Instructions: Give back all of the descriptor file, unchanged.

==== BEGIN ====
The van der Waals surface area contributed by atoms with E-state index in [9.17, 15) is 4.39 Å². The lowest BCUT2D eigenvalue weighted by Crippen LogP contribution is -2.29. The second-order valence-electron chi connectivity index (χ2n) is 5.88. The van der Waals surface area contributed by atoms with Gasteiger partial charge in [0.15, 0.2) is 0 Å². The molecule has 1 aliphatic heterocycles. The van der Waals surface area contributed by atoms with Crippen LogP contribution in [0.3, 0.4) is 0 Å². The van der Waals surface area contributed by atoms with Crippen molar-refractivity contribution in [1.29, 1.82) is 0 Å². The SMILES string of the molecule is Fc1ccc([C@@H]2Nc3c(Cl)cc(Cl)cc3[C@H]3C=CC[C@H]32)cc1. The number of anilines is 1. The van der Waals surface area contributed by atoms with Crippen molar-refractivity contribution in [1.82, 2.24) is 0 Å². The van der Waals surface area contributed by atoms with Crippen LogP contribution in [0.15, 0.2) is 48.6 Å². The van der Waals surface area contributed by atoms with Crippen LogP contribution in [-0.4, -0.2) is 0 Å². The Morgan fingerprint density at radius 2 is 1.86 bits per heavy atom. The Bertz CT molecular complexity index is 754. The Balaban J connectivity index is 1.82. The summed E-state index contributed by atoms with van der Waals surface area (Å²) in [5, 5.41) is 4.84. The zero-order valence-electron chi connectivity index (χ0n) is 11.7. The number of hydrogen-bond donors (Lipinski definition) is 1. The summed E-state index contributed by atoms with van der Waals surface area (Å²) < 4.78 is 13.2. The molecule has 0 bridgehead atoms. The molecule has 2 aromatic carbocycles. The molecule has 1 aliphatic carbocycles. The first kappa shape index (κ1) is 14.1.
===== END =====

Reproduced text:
The van der Waals surface area contributed by atoms with E-state index in [9.17, 15) is 4.39 Å². The lowest BCUT2D eigenvalue weighted by Crippen LogP contribution is -2.29. The second-order valence-electron chi connectivity index (χ2n) is 5.88. The van der Waals surface area contributed by atoms with Gasteiger partial charge in [0.15, 0.2) is 0 Å². The molecule has 1 aliphatic heterocycles. The van der Waals surface area contributed by atoms with Crippen LogP contribution in [0.3, 0.4) is 0 Å². The van der Waals surface area contributed by atoms with Crippen molar-refractivity contribution in [1.29, 1.82) is 0 Å². The SMILES string of the molecule is Fc1ccc([C@@H]2Nc3c(Cl)cc(Cl)cc3[C@H]3C=CC[C@H]32)cc1. The number of anilines is 1. The van der Waals surface area contributed by atoms with Crippen molar-refractivity contribution in [1.82, 2.24) is 0 Å². The van der Waals surface area contributed by atoms with Crippen LogP contribution in [0.15, 0.2) is 48.6 Å². The van der Waals surface area contributed by atoms with Crippen LogP contribution in [-0.4, -0.2) is 0 Å². The Morgan fingerprint density at radius 2 is 1.86 bits per heavy atom. The Bertz CT molecular complexity index is 754. The Balaban J connectivity index is 1.82. The summed E-state index contributed by atoms with van der Waals surface area (Å²) in [5, 5.41) is 4.84. The zero-order valence-electron chi connectivity index (χ0n) is 11.7. The number of hydrogen-bond donors (Lipinski definition) is 1. The summed E-state index contributed by atoms with van der Waals surface area (Å²) < 4.78 is 13.2. The molecule has 0 bridgehead atoms. The molecule has 2 aromatic carbocycles. The molecule has 1 aliphatic carbocycles. The first kappa shape index (κ1) is 14.1.